A youngster corrected me the other day when I said “Merry Christmas”. He looked at me firmly and replied, “Happy Holidays”. (Actually, this happened a year ago, but some blog postings take a while to finish.)
Most years here in the US there’s a public squirming about how to manage both the culturally inclusive nature of the US, and the peculiarly American notion of Christmas. Instead of the (to some) culturally offensive reference to Jesus Christ, variations like “Happy X-mas” and “Season’s Greetings” are introduced. Worst of all is when there’s pretense of inclusiveness by adding things like Hanukkah and Kwanzaa to the mix – but more on this later.
Certainly, mid-winter celebrations are an old notion. Celebrating Winter Solstice predates all current organized religions. The Newgrange Megalithic structure, which provides the clearest evidence, is about 5200 years old: at dawn, from around December 18th to 23rd, a narrow beam of light penetrates the roof-box and reaches the floor of the chamber. Some 25,000-30,000 people participate in the lottery each year for one of the 50 (!) tickets. Ġgantija in Turkey is even older (in fact, the world’s oldest ruins), but is not in a good enough shape to confirm alignment with mid-winter sunrise. To put this in perspective, Newgrange is more than 500 years older than the oldest pyramid.
The reason is obvious: in a society intimately dependent on the whims of nature, the steadily shortening days of sunlight is frightening, and the turning point, with the shortest day and longest night, is a time to celebrate: to say goodbye to the old, and to welcome the new. (And in the case of frigid cultures, to mark a suitable time for winter slaughter.)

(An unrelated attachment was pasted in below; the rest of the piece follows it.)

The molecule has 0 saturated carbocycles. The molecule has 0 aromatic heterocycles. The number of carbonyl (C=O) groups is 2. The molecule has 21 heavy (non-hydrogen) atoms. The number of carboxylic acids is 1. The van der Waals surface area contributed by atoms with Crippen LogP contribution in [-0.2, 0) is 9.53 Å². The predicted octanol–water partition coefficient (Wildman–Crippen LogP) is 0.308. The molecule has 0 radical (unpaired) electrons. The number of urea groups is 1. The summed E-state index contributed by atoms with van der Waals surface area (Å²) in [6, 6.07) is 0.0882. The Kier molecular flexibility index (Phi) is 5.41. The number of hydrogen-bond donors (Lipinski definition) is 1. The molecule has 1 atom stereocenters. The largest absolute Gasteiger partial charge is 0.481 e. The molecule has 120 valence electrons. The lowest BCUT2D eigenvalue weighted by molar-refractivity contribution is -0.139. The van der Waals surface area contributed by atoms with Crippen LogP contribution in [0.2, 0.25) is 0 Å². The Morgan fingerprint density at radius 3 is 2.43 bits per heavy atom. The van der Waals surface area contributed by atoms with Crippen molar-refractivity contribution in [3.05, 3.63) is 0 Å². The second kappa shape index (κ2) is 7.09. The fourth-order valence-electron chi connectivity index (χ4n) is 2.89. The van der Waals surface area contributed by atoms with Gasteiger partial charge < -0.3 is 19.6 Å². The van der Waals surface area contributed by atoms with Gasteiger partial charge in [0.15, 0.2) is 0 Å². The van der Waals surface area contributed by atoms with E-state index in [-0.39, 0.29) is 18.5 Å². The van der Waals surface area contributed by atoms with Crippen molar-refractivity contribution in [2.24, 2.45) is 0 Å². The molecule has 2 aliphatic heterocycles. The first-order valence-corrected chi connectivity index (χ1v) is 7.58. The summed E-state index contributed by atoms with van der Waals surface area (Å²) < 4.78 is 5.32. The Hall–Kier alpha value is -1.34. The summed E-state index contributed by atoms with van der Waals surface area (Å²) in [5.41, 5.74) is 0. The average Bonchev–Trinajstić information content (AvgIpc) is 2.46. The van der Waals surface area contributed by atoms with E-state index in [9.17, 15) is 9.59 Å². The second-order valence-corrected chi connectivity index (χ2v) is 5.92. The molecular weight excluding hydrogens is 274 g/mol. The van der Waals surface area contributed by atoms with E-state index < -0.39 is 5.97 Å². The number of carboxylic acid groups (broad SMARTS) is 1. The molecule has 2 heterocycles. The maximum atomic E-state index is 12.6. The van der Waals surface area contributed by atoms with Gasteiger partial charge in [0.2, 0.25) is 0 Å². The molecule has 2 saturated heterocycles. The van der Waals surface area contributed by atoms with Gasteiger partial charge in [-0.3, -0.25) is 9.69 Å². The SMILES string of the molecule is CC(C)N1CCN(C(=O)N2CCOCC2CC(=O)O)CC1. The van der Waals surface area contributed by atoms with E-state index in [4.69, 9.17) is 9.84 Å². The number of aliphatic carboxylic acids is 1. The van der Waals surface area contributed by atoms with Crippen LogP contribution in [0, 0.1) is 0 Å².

Winter Solstice is easily predictable. When it occurs in the calendar depends on the calendar. The Julian calendar from 45 BC defined Winter Solstice as occurring on December 25th, a date that in the fourth century the new Christian church under Pope Julius (the first) decided should be the birth day of Jesus Christ, thus “coincidentally” replacing the Roman celebration of Saturnalia, which in turn dated back to ancient celebrations of the Sun God.
The popular notions that are widespread around Christmas today are largely popularized by the US in modern times. By now most people have heard that our image of Santa Claus was invented by Coca Cola – or specifically, by the (ethnically Swedish) artist Haddon Sundblom in 1931. It was part of Coke’s business challenge to recast the soft drink away from being seasonal, an effort that began around 1922 with the slogan “Thirst Knows No Season”. St. Nick was the icon of winter, so having him drink Coke was brilliant marketing, addressing the business challenge head on. Sundblom took inspiration from Moore’s 1822 poem “A Visit From St. Nicholas” (also known as “‘Twas the Night Before Christmas”) and the color red from earlier renditions (and supposedly only coincidentally the same color as Coke’s logo).
The Christmas tree as we know it today came through the British royal household. Introduced in the early 19th century by George III’s Hanoverian Queen Charlotte of Mecklenburg-Strelitz, Queen Victoria grew up with the specific tradition of presents around the tree. After her marriage with her cousin Prince Albert reinforced the tradition, the custom gained popularity in Great Britain, and notably was reproduced by Godey’s Magazine and Lady’s Book for their Christmas issue in 1850. Like Coke, this was no small commercial matter: Louis Godey was the first to copyright every issue of his magazine starting in 1845, and it was the most popular journal publication of it’s day (as a percentage of GDP, I estimated that the magazine in 1850 was similarly sized to the New York Times today).